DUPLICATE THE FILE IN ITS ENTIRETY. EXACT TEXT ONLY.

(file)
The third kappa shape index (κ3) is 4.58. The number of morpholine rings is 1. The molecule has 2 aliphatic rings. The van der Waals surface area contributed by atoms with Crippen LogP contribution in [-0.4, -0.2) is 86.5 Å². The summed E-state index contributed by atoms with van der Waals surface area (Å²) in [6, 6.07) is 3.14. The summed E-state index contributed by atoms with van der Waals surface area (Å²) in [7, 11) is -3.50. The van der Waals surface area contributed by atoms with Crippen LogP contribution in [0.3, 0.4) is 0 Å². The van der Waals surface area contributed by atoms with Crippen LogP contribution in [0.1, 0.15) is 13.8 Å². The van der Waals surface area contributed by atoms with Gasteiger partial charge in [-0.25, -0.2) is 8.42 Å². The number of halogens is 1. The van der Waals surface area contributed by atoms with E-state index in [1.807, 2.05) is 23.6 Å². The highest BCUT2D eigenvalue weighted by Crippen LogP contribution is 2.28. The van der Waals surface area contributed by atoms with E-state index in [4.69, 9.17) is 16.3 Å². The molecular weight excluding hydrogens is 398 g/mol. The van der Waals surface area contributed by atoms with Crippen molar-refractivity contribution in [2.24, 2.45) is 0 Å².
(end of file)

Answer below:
The third kappa shape index (κ3) is 4.58. The number of morpholine rings is 1. The molecule has 2 aliphatic rings. The van der Waals surface area contributed by atoms with Crippen LogP contribution in [-0.4, -0.2) is 86.5 Å². The summed E-state index contributed by atoms with van der Waals surface area (Å²) in [6, 6.07) is 3.14. The summed E-state index contributed by atoms with van der Waals surface area (Å²) in [7, 11) is -3.50. The van der Waals surface area contributed by atoms with Crippen LogP contribution in [0.3, 0.4) is 0 Å². The van der Waals surface area contributed by atoms with Crippen LogP contribution in [0.1, 0.15) is 13.8 Å². The van der Waals surface area contributed by atoms with Gasteiger partial charge in [-0.25, -0.2) is 8.42 Å². The number of halogens is 1. The van der Waals surface area contributed by atoms with E-state index in [1.807, 2.05) is 23.6 Å². The highest BCUT2D eigenvalue weighted by Crippen LogP contribution is 2.28. The van der Waals surface area contributed by atoms with E-state index in [4.69, 9.17) is 16.3 Å². The molecular weight excluding hydrogens is 398 g/mol. The van der Waals surface area contributed by atoms with Crippen molar-refractivity contribution in [2.24, 2.45) is 0 Å².